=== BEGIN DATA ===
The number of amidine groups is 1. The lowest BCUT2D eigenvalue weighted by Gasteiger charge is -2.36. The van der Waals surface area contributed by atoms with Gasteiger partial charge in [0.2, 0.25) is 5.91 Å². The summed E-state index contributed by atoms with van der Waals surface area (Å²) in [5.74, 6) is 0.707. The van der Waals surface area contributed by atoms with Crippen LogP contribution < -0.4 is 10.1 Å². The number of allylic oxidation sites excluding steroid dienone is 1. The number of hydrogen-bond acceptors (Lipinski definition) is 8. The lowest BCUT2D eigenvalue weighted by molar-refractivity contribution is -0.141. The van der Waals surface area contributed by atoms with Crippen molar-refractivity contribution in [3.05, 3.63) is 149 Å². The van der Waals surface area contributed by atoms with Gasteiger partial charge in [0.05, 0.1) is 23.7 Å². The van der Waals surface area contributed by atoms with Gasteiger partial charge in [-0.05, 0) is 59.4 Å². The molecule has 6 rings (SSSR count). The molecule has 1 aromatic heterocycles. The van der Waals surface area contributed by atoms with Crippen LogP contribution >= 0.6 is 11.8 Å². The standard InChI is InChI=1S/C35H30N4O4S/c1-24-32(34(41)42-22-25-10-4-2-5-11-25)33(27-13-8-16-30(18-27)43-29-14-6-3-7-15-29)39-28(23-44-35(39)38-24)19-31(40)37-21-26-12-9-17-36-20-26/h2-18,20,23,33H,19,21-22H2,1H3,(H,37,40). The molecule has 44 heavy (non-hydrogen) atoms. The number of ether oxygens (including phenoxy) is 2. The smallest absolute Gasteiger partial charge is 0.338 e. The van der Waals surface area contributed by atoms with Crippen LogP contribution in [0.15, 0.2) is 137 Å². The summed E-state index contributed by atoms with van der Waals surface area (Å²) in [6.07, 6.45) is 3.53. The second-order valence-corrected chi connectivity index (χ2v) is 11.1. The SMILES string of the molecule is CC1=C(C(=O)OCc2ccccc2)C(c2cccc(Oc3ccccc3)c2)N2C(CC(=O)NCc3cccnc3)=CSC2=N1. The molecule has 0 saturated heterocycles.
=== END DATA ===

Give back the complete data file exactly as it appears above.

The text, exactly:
The number of amidine groups is 1. The lowest BCUT2D eigenvalue weighted by Gasteiger charge is -2.36. The van der Waals surface area contributed by atoms with Gasteiger partial charge in [0.2, 0.25) is 5.91 Å². The summed E-state index contributed by atoms with van der Waals surface area (Å²) in [5.74, 6) is 0.707. The van der Waals surface area contributed by atoms with Crippen LogP contribution < -0.4 is 10.1 Å². The number of allylic oxidation sites excluding steroid dienone is 1. The number of hydrogen-bond acceptors (Lipinski definition) is 8. The lowest BCUT2D eigenvalue weighted by molar-refractivity contribution is -0.141. The van der Waals surface area contributed by atoms with Crippen molar-refractivity contribution in [3.05, 3.63) is 149 Å². The van der Waals surface area contributed by atoms with Gasteiger partial charge in [0.05, 0.1) is 23.7 Å². The van der Waals surface area contributed by atoms with Gasteiger partial charge in [-0.05, 0) is 59.4 Å². The molecule has 6 rings (SSSR count). The molecule has 1 aromatic heterocycles. The van der Waals surface area contributed by atoms with Crippen LogP contribution >= 0.6 is 11.8 Å². The standard InChI is InChI=1S/C35H30N4O4S/c1-24-32(34(41)42-22-25-10-4-2-5-11-25)33(27-13-8-16-30(18-27)43-29-14-6-3-7-15-29)39-28(23-44-35(39)38-24)19-31(40)37-21-26-12-9-17-36-20-26/h2-18,20,23,33H,19,21-22H2,1H3,(H,37,40). The molecule has 44 heavy (non-hydrogen) atoms. The number of ether oxygens (including phenoxy) is 2. The smallest absolute Gasteiger partial charge is 0.338 e. The van der Waals surface area contributed by atoms with Crippen LogP contribution in [0.15, 0.2) is 137 Å². The summed E-state index contributed by atoms with van der Waals surface area (Å²) in [6.07, 6.45) is 3.53. The second-order valence-corrected chi connectivity index (χ2v) is 11.1. The SMILES string of the molecule is CC1=C(C(=O)OCc2ccccc2)C(c2cccc(Oc3ccccc3)c2)N2C(CC(=O)NCc3cccnc3)=CSC2=N1. The molecule has 0 saturated heterocycles.